Little Sisters of the Poor
From the Jersey Catholic Record, 1974
The first invitation to the Little Sisters of the Poor to care for the elderly in Jersey was made to them in February 1880 by Madame Langliet, a resident in the Island. After visiting the Mother House in Brittany and consulting the Bishop and clergy, Madame Langliet decided that what she really wanted was Sisters devoted to nursing the sick in their own homes.
In 1884 Mr and Mrs Mowbray Laming came from Paris to live in Jersey. The work of the Little Sisters was well known to them and in 1885 they asked for a foundation to be made in the Island. The Superiors of the Congregation agreed to their proposal and the Bishop of Portsmouth gave his approval. Both English and French clergy were in favour of it and Mr and Mrs Mowbray Laming were able to proceed with plans for its realisation.
About this time the Jesuit Fathers were establishing themselves in Jersey, which caused some reaction against Catholics, so the Bishop advised some delay. In March 1886 one of the Mothers Assistant General accompanied by another Sister from the Mother House came to Jersey to have a better idea of the situation.
They visited many of the principal families in the Island, made sure of the favourable dispositions of the inhabitants and looked for a suitable house. Through the efforts of the parish priest, Rev Father McCarthy; this was found at 10 and 11 Grosvenor Terrace, and the Sisters went there on 29 March. Mr Laming received them and a few people brought provisions, and on 7 April two ladies were admitted, one of them being 87 years old.
The foundation was placed under the patronage of St Augustine, Bishop and Doctor. On 8 April Father McCarthy blessed the house and little chapel and the following day the first mass was celebrated.
Good friends came to the assistance of the Sisters, the Father Provincial of the Jesuits provided many necessities, the neighbouring shopkeepers were most kind to the collecting Sisters and a number of people visited the home bringing little gifts with them, but as can be imagined, sacrifices were many.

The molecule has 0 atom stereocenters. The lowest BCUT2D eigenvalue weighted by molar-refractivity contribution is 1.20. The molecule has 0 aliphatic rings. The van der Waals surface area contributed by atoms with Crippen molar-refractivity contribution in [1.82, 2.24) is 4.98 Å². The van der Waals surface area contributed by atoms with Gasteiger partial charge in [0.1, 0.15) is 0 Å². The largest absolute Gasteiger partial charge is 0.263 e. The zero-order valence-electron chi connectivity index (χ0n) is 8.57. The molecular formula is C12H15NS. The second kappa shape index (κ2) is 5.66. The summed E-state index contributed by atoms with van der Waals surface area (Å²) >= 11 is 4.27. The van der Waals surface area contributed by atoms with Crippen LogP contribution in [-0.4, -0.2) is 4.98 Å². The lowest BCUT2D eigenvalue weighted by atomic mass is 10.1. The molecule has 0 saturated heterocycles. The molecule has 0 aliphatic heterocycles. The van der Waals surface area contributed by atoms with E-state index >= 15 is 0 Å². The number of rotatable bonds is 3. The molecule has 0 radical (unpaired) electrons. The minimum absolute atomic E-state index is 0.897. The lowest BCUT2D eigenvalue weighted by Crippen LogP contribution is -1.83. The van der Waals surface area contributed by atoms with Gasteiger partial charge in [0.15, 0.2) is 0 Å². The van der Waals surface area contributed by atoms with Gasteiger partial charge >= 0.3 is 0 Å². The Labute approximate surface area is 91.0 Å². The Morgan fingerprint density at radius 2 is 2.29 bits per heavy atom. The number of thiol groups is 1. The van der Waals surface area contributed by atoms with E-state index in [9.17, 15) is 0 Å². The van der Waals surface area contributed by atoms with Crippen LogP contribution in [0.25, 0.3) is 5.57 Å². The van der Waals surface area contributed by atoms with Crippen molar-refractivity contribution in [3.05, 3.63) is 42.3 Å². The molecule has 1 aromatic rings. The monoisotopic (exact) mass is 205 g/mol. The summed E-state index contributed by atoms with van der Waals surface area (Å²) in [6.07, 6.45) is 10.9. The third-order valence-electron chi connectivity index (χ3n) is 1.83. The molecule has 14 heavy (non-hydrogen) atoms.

In May the first old gentleman was admitted, and later six more ladies, and within nine months the Sisters were caring for 30 elderly people in the home, the means of existence being sufficient but not plentiful.
The following year the Sisters found it impossible to accommodate the number of people seeking admission, so a larger house was sought and acquired on 19 February 1887. This property was known as Hauteville and was beautifully situated.
When the transaction became known through a local newspaper it caused some surprise, but most people were pleased that it was destined for a home for the elderly.
The transfer from Grosvenor Terrace to Hauteville took place on the 2 June 1887 and 18 men, 20 women and eight Sisters moved in.
This is the property where St Augustine's Home is today, and the passing years have seen many alterations and constructions. In 1890 the chapel was built; in 1891 more rooms which enabled the Sisters to take another 40 residents; 1897 saw the beginning of a building for the men and a convent for the Sisters. In 1912 the Ladies' wing was extended, and again in 1933.
In 1972 a big project was undertaken, which provides comfortable single rooms, rooms for married couples, sun parlour. laundry, etc. All these works have been accomplished through the help of the States of Jersey, the parishes and benefactors, great and small. Since the beginning of the Home, more than 2,300 old people have been admitted and cared for to the end.